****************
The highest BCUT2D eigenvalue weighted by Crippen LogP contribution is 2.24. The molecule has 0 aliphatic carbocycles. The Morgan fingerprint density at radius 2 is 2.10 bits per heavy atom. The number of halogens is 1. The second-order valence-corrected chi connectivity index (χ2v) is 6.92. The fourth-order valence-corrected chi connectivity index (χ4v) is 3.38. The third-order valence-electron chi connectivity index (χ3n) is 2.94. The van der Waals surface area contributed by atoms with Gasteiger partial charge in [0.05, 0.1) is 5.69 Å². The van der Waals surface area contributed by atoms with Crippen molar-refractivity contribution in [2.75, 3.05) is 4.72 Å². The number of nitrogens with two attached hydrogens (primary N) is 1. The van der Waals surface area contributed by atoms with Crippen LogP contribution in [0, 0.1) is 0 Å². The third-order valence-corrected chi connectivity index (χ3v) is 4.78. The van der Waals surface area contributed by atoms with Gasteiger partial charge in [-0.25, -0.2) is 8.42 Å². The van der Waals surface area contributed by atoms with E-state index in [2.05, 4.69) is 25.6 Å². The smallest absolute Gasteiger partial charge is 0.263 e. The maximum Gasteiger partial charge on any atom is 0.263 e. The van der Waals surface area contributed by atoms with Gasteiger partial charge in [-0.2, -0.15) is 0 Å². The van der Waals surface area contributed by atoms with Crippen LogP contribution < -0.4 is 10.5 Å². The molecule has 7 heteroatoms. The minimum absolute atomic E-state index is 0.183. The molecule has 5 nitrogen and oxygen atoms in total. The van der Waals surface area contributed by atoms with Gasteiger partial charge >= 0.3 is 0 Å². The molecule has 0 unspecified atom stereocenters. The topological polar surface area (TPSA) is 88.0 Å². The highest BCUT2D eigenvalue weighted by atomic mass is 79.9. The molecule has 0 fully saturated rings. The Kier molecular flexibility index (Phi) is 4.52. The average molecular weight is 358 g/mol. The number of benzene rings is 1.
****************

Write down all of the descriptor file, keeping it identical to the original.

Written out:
The highest BCUT2D eigenvalue weighted by Crippen LogP contribution is 2.24. The molecule has 0 aliphatic carbocycles. The Morgan fingerprint density at radius 2 is 2.10 bits per heavy atom. The number of halogens is 1. The second-order valence-corrected chi connectivity index (χ2v) is 6.92. The fourth-order valence-corrected chi connectivity index (χ4v) is 3.38. The third-order valence-electron chi connectivity index (χ3n) is 2.94. The van der Waals surface area contributed by atoms with Gasteiger partial charge in [0.05, 0.1) is 5.69 Å². The van der Waals surface area contributed by atoms with Crippen molar-refractivity contribution in [2.75, 3.05) is 4.72 Å². The number of nitrogens with two attached hydrogens (primary N) is 1. The van der Waals surface area contributed by atoms with Crippen LogP contribution in [0, 0.1) is 0 Å². The third-order valence-corrected chi connectivity index (χ3v) is 4.78. The van der Waals surface area contributed by atoms with Gasteiger partial charge in [-0.25, -0.2) is 8.42 Å². The van der Waals surface area contributed by atoms with E-state index in [2.05, 4.69) is 25.6 Å². The smallest absolute Gasteiger partial charge is 0.263 e. The maximum Gasteiger partial charge on any atom is 0.263 e. The van der Waals surface area contributed by atoms with Gasteiger partial charge in [-0.2, -0.15) is 0 Å². The van der Waals surface area contributed by atoms with Crippen LogP contribution < -0.4 is 10.5 Å². The molecule has 7 heteroatoms. The minimum absolute atomic E-state index is 0.183. The molecule has 5 nitrogen and oxygen atoms in total. The van der Waals surface area contributed by atoms with Gasteiger partial charge >= 0.3 is 0 Å². The molecule has 0 unspecified atom stereocenters. The topological polar surface area (TPSA) is 88.0 Å². The highest BCUT2D eigenvalue weighted by atomic mass is 79.9. The molecule has 0 fully saturated rings. The Kier molecular flexibility index (Phi) is 4.52. The average molecular weight is 358 g/mol. The number of benzene rings is 1.